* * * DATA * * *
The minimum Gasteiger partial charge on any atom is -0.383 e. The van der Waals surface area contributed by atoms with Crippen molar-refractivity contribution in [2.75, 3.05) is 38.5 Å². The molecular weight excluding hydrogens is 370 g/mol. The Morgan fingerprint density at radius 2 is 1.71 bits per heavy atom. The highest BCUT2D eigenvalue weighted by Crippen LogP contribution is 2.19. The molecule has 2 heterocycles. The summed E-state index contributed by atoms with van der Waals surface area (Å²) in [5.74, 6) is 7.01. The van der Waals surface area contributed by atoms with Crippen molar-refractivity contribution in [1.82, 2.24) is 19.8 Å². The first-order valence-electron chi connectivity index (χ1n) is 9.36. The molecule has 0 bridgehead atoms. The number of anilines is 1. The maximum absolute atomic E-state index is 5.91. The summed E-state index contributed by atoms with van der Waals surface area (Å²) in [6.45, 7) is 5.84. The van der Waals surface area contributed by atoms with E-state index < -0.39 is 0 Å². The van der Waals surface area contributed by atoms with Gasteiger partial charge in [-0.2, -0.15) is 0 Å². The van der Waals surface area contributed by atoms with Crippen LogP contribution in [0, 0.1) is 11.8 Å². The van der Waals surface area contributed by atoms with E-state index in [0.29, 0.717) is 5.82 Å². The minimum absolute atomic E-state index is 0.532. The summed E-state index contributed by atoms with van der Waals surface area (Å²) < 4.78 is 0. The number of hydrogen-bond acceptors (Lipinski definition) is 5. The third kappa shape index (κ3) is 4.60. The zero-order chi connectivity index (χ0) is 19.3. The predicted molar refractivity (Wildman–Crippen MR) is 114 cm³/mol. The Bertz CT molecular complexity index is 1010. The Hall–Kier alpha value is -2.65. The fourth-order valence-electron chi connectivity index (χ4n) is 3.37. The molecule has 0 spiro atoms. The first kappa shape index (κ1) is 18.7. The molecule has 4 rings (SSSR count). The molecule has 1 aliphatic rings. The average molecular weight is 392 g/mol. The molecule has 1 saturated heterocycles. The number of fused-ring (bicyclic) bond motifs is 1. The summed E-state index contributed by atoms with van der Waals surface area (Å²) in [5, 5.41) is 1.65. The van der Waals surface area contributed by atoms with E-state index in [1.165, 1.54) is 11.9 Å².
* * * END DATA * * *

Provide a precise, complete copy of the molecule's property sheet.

The minimum Gasteiger partial charge on any atom is -0.383 e. The van der Waals surface area contributed by atoms with Crippen molar-refractivity contribution in [2.75, 3.05) is 38.5 Å². The molecular weight excluding hydrogens is 370 g/mol. The Morgan fingerprint density at radius 2 is 1.71 bits per heavy atom. The highest BCUT2D eigenvalue weighted by Crippen LogP contribution is 2.19. The molecule has 2 heterocycles. The summed E-state index contributed by atoms with van der Waals surface area (Å²) in [5.74, 6) is 7.01. The van der Waals surface area contributed by atoms with Crippen molar-refractivity contribution in [1.82, 2.24) is 19.8 Å². The first-order valence-electron chi connectivity index (χ1n) is 9.36. The molecule has 0 bridgehead atoms. The number of anilines is 1. The maximum absolute atomic E-state index is 5.91. The summed E-state index contributed by atoms with van der Waals surface area (Å²) in [6.45, 7) is 5.84. The van der Waals surface area contributed by atoms with E-state index < -0.39 is 0 Å². The van der Waals surface area contributed by atoms with Gasteiger partial charge in [-0.2, -0.15) is 0 Å². The van der Waals surface area contributed by atoms with Crippen LogP contribution in [0, 0.1) is 11.8 Å². The van der Waals surface area contributed by atoms with E-state index in [0.29, 0.717) is 5.82 Å². The minimum absolute atomic E-state index is 0.532. The summed E-state index contributed by atoms with van der Waals surface area (Å²) < 4.78 is 0. The number of hydrogen-bond acceptors (Lipinski definition) is 5. The third kappa shape index (κ3) is 4.60. The zero-order chi connectivity index (χ0) is 19.3. The predicted molar refractivity (Wildman–Crippen MR) is 114 cm³/mol. The Bertz CT molecular complexity index is 1010. The Hall–Kier alpha value is -2.65. The fourth-order valence-electron chi connectivity index (χ4n) is 3.37. The molecule has 0 spiro atoms. The first kappa shape index (κ1) is 18.7. The molecule has 4 rings (SSSR count). The molecule has 1 aliphatic rings. The average molecular weight is 392 g/mol. The molecule has 1 saturated heterocycles. The number of fused-ring (bicyclic) bond motifs is 1. The summed E-state index contributed by atoms with van der Waals surface area (Å²) in [5, 5.41) is 1.65. The van der Waals surface area contributed by atoms with E-state index in [1.165, 1.54) is 11.9 Å².